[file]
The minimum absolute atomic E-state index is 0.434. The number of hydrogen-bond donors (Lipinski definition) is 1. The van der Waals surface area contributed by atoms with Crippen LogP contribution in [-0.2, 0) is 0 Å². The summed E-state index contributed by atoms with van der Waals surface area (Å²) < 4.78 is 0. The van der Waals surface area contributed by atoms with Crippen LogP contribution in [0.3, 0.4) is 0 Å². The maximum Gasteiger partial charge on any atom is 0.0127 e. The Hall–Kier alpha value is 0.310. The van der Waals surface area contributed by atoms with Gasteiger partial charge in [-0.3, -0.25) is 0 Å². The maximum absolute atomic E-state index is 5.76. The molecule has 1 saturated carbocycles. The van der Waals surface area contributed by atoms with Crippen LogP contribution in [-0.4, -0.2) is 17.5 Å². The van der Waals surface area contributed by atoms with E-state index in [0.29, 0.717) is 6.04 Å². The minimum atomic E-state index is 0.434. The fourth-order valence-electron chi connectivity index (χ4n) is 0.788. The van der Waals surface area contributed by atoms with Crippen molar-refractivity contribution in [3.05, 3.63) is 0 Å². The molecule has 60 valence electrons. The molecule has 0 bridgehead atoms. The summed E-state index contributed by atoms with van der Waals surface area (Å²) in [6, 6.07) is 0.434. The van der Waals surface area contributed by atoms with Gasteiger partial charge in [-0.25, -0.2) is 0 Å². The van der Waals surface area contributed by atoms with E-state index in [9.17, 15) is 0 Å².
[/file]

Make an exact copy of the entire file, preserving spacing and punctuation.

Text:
The minimum absolute atomic E-state index is 0.434. The number of hydrogen-bond donors (Lipinski definition) is 1. The van der Waals surface area contributed by atoms with Crippen LogP contribution in [-0.2, 0) is 0 Å². The summed E-state index contributed by atoms with van der Waals surface area (Å²) < 4.78 is 0. The van der Waals surface area contributed by atoms with Crippen LogP contribution in [0.3, 0.4) is 0 Å². The maximum Gasteiger partial charge on any atom is 0.0127 e. The Hall–Kier alpha value is 0.310. The van der Waals surface area contributed by atoms with Gasteiger partial charge in [-0.3, -0.25) is 0 Å². The maximum absolute atomic E-state index is 5.76. The molecule has 1 saturated carbocycles. The van der Waals surface area contributed by atoms with Crippen LogP contribution in [-0.4, -0.2) is 17.5 Å². The van der Waals surface area contributed by atoms with E-state index in [0.29, 0.717) is 6.04 Å². The minimum atomic E-state index is 0.434. The fourth-order valence-electron chi connectivity index (χ4n) is 0.788. The van der Waals surface area contributed by atoms with Crippen molar-refractivity contribution in [3.05, 3.63) is 0 Å². The molecule has 60 valence electrons. The molecule has 0 bridgehead atoms. The summed E-state index contributed by atoms with van der Waals surface area (Å²) in [6, 6.07) is 0.434. The van der Waals surface area contributed by atoms with Gasteiger partial charge in [-0.25, -0.2) is 0 Å². The van der Waals surface area contributed by atoms with E-state index in [9.17, 15) is 0 Å².